Why Anthony Weiner’s Behavior Wasn’t Harassment


If the first stage of sex scandal coverage is gossip, the second is cultural analysis. The second stage helps justify our prurient delight in the first. (I suspect that the only people who don’t enjoy sex scandals are the scandalees, not the scandalized.) But it also represents an instinctive desire to make sense of stupid or reckless conduct by people in public life who we presume should know better.

Besides, like gossip, analysis of sexual behavior is a game almost anyone can play. Unlike most national or global crises, its exegesis demands no particular expertise. Common sense, sexual experience and, these days, a little understanding of social media provide all the necessary analytic credentials. Professional sex scandal experts—pop psychologists who claim special, secret knowledge about our psyches—are generally fools or hucksters, like pop politicians on the other side of the looking glass who claim that solving complex economic, environmental or international problems and potential catastrophes requires mere common sense and a commitment to passing legislation no longer than three pages.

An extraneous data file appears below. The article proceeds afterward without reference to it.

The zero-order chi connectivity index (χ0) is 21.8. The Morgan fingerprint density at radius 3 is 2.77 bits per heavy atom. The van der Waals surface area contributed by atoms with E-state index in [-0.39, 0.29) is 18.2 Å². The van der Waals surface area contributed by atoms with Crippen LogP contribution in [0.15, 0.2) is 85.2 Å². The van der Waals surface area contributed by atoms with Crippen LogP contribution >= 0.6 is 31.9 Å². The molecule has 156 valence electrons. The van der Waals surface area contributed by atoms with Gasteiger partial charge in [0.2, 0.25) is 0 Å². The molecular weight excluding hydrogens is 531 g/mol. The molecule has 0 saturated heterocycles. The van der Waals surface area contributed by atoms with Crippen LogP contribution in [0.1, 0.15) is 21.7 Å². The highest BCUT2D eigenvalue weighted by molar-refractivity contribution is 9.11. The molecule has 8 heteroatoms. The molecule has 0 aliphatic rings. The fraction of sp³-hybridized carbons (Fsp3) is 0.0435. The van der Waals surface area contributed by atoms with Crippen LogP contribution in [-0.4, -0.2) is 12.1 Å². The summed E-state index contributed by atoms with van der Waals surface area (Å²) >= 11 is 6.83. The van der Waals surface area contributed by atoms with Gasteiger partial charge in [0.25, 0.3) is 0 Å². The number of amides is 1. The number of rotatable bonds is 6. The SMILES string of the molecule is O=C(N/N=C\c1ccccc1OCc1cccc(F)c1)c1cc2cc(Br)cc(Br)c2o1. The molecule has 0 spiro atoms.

But as much as I value cultural analysis (and indulge in it) I’m sometimes wary of the generalized lessons it tempts us to draw from particular cases. Sometimes a cigar is just a cigar, and one man’s sins or indiscretions tell us a lot more about him than the rest of us. So while Anthony Weiner‘s apparent self-centeredness, exhibitionism, and instinctive dishonesty seem quite familiar and reminiscent of other successful or temporarily successful little power mongers, his lamentable failings are, in my view, universally human, although they may be expressed in culturally specific ways.

Read the full article at The Atlantic Monthly…


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